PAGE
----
Reflecting upon the book’s origins, King-Kok Cheung locates the creation of the bibliography in the context of her own position as as a “self-conscious interloper” in a field that was still emerging in the 1980s (then an assistant professor at UCLA, Cheung’s dissertation research had focused on Macbeth, Doctor Faustus, and Paradise Lost. Even though her tenure mentor at UCLA, the late Don Nakashani, urged her to proceed with caution, Cheung was persistent. Today, she observes, that even though “the bibliography indeed counted very little in terms of my academic promotion (it was Articulate Silences that sealed my tenure [case]),” she nevertheless “considered the bibliography to be the best work I/we have done for the field personally.”
According to Cheung, then-students Stan Yogi and Brian Niiya “devoted hours to this project not for the RA pittance but out of deep concern and commitment to the field. There was not a single phantom item in the bibliography. Stan and Brian traced and located everything listed (long before the luxury of Google). Among the three of us we tried to read and annotate as many items as possible. We worked in Campbell Hall during many a holiday (e.g. Thanksgiving and Christmas), sometimes till midnight.”
Yogi also has “very fond memories of working late into evenings and on weekends” at Campbell Hall. He recalls using “the Center’s then state of the art desktop, a behemoth of a computer.” The group “stored information on 8″x8″ floppy disks.” Yogi describes the process of research as one that was, in the end, inspiring in part because it became a deeply personal experience:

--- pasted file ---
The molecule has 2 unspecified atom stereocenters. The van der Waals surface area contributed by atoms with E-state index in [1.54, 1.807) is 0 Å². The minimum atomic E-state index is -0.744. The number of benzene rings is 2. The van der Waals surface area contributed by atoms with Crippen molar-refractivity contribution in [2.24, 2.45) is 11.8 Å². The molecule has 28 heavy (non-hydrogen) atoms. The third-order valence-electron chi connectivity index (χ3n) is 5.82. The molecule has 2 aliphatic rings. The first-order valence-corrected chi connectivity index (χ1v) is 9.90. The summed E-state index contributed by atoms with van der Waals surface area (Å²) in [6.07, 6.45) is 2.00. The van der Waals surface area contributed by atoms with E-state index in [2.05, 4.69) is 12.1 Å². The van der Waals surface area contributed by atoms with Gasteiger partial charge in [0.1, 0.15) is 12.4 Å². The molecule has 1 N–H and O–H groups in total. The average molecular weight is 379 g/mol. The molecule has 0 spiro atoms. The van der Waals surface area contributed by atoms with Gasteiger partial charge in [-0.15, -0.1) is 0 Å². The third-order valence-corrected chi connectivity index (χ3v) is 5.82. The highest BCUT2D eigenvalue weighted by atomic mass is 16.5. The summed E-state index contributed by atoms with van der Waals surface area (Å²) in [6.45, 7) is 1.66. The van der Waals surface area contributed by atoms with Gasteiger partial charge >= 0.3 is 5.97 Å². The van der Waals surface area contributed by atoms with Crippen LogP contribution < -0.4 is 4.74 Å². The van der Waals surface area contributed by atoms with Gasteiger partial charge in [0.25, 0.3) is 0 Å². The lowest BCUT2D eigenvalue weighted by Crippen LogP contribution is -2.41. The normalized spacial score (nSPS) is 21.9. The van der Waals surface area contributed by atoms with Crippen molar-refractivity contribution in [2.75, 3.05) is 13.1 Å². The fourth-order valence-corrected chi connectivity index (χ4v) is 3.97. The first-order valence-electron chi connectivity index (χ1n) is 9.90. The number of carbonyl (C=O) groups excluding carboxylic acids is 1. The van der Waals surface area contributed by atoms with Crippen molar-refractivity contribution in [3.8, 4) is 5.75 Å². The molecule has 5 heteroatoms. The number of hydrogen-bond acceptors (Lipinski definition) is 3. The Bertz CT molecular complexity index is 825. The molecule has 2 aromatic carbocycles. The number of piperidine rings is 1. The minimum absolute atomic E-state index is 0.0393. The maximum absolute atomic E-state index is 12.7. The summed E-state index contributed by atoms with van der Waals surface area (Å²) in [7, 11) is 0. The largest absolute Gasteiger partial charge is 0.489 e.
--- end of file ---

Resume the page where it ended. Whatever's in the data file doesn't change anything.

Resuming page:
“I recall the joy of discovering and reading work that was new to me–whether from decades earlier or more recent– and getting goosebumps when we learned of Asian American authors about whom we previously knew nothing. I was especially excited to read stories and essays that Japanese American newspapers published in the decades following World War II. Brian painstakingly printed those works from microfilm and then cut and pasted them onto 8 1/2 x 11 sheets. (I still have them!) Those pieces, by Hisaye Yamamoto, Wakako Yamauchi, and others I had never heard of before, gave me insights into my family and community.”
Despite the late nights and long hours, according to Niiya, the task “never felt like a burden given that we all believed in the project and that King-Kok and Stan managed to be unfailingly pleasant to work with and for. It was eye opening to see just how much literature there was, particularly in newspapers and other publications that emanated from Asian American communities.”
When I first encountered Asian American Literature: An Annotated Bibliography, I was a graduate student about to begin a project on early twentieth-century Filipino American literature. In the pages of the bibliography, I encountered names of writers from the Philippines who published in the United States and the Philippines. The bibliography was critical to this early research, but more importantly, the volume offered–and still offers today–a model of scholarship that early on characterized Asian American literature and its expansive future. Today it sits on my bookshelf alongside several linear feet of novels, collections of poetry and short stories, memoirs and nonfiction, scholarly monographs and edited collections–all produced by Asian American authors. Asian American Literature: An Annotated Bibliography is a reminder of this past, present, and future, even as it marks the effort and labor that carved out a space for this work. Or, as Niiya recalls, “even with all that there was, it was hard to imagine how much more there would be to come in the years since then.”